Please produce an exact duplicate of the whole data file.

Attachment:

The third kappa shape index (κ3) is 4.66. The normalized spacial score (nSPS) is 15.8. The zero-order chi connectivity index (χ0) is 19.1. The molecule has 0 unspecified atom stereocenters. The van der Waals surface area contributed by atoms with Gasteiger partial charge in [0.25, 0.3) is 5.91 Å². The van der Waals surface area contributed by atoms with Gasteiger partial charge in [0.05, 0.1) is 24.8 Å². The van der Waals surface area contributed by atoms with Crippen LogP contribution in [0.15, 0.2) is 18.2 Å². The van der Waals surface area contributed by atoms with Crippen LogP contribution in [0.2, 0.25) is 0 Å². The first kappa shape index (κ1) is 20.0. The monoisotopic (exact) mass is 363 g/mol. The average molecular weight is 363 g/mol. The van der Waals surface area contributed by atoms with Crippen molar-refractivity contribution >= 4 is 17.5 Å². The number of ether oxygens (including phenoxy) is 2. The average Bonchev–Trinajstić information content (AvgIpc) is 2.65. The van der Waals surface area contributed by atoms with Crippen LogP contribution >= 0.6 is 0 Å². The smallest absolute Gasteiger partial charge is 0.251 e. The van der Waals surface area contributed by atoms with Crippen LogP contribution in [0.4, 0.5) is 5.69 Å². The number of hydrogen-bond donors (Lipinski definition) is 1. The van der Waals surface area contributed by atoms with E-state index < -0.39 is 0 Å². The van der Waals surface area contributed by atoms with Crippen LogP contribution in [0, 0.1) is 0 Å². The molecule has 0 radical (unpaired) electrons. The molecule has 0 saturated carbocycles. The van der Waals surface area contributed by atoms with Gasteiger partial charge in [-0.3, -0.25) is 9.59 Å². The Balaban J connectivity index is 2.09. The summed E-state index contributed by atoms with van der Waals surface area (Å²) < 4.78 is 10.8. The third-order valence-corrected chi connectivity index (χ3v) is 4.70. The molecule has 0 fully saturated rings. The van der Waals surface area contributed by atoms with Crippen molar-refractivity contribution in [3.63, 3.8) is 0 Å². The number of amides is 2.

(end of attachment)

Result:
The third kappa shape index (κ3) is 4.66. The normalized spacial score (nSPS) is 15.8. The zero-order chi connectivity index (χ0) is 19.1. The molecule has 0 unspecified atom stereocenters. The van der Waals surface area contributed by atoms with Gasteiger partial charge in [0.25, 0.3) is 5.91 Å². The van der Waals surface area contributed by atoms with Gasteiger partial charge in [0.05, 0.1) is 24.8 Å². The van der Waals surface area contributed by atoms with Crippen LogP contribution in [0.15, 0.2) is 18.2 Å². The van der Waals surface area contributed by atoms with Crippen LogP contribution in [0.2, 0.25) is 0 Å². The first kappa shape index (κ1) is 20.0. The monoisotopic (exact) mass is 363 g/mol. The average molecular weight is 363 g/mol. The van der Waals surface area contributed by atoms with Crippen molar-refractivity contribution >= 4 is 17.5 Å². The number of ether oxygens (including phenoxy) is 2. The average Bonchev–Trinajstić information content (AvgIpc) is 2.65. The van der Waals surface area contributed by atoms with Crippen LogP contribution >= 0.6 is 0 Å². The smallest absolute Gasteiger partial charge is 0.251 e. The van der Waals surface area contributed by atoms with Crippen LogP contribution in [0.4, 0.5) is 5.69 Å². The number of hydrogen-bond donors (Lipinski definition) is 1. The van der Waals surface area contributed by atoms with E-state index < -0.39 is 0 Å². The van der Waals surface area contributed by atoms with Crippen LogP contribution in [0, 0.1) is 0 Å². The molecule has 0 radical (unpaired) electrons. The molecule has 0 saturated carbocycles. The van der Waals surface area contributed by atoms with Gasteiger partial charge in [-0.3, -0.25) is 9.59 Å². The Balaban J connectivity index is 2.09. The summed E-state index contributed by atoms with van der Waals surface area (Å²) < 4.78 is 10.8. The third-order valence-corrected chi connectivity index (χ3v) is 4.70. The molecule has 0 fully saturated rings. The van der Waals surface area contributed by atoms with Crippen molar-refractivity contribution in [3.63, 3.8) is 0 Å². The number of amides is 2.